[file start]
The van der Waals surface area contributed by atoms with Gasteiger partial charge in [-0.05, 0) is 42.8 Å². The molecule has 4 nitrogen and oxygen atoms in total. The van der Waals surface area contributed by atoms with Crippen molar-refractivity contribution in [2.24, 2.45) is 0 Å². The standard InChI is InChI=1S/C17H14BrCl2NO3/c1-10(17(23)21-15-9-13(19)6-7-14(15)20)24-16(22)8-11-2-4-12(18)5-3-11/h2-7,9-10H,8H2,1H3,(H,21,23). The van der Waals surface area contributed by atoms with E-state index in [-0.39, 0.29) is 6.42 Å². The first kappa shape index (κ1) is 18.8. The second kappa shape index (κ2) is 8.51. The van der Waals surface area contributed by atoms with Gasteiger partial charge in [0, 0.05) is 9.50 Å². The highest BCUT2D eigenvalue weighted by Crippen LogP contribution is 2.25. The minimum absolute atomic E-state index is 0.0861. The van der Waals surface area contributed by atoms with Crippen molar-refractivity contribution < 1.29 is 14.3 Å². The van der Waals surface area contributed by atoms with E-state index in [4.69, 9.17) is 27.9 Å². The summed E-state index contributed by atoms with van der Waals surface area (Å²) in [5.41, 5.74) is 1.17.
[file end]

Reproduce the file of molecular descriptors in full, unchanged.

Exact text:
The van der Waals surface area contributed by atoms with Gasteiger partial charge in [-0.05, 0) is 42.8 Å². The molecule has 4 nitrogen and oxygen atoms in total. The van der Waals surface area contributed by atoms with Crippen molar-refractivity contribution in [2.24, 2.45) is 0 Å². The standard InChI is InChI=1S/C17H14BrCl2NO3/c1-10(17(23)21-15-9-13(19)6-7-14(15)20)24-16(22)8-11-2-4-12(18)5-3-11/h2-7,9-10H,8H2,1H3,(H,21,23). The van der Waals surface area contributed by atoms with E-state index in [-0.39, 0.29) is 6.42 Å². The first kappa shape index (κ1) is 18.8. The second kappa shape index (κ2) is 8.51. The van der Waals surface area contributed by atoms with Gasteiger partial charge in [0, 0.05) is 9.50 Å². The highest BCUT2D eigenvalue weighted by Crippen LogP contribution is 2.25. The minimum absolute atomic E-state index is 0.0861. The van der Waals surface area contributed by atoms with Crippen molar-refractivity contribution < 1.29 is 14.3 Å². The van der Waals surface area contributed by atoms with E-state index in [4.69, 9.17) is 27.9 Å². The summed E-state index contributed by atoms with van der Waals surface area (Å²) in [5.41, 5.74) is 1.17.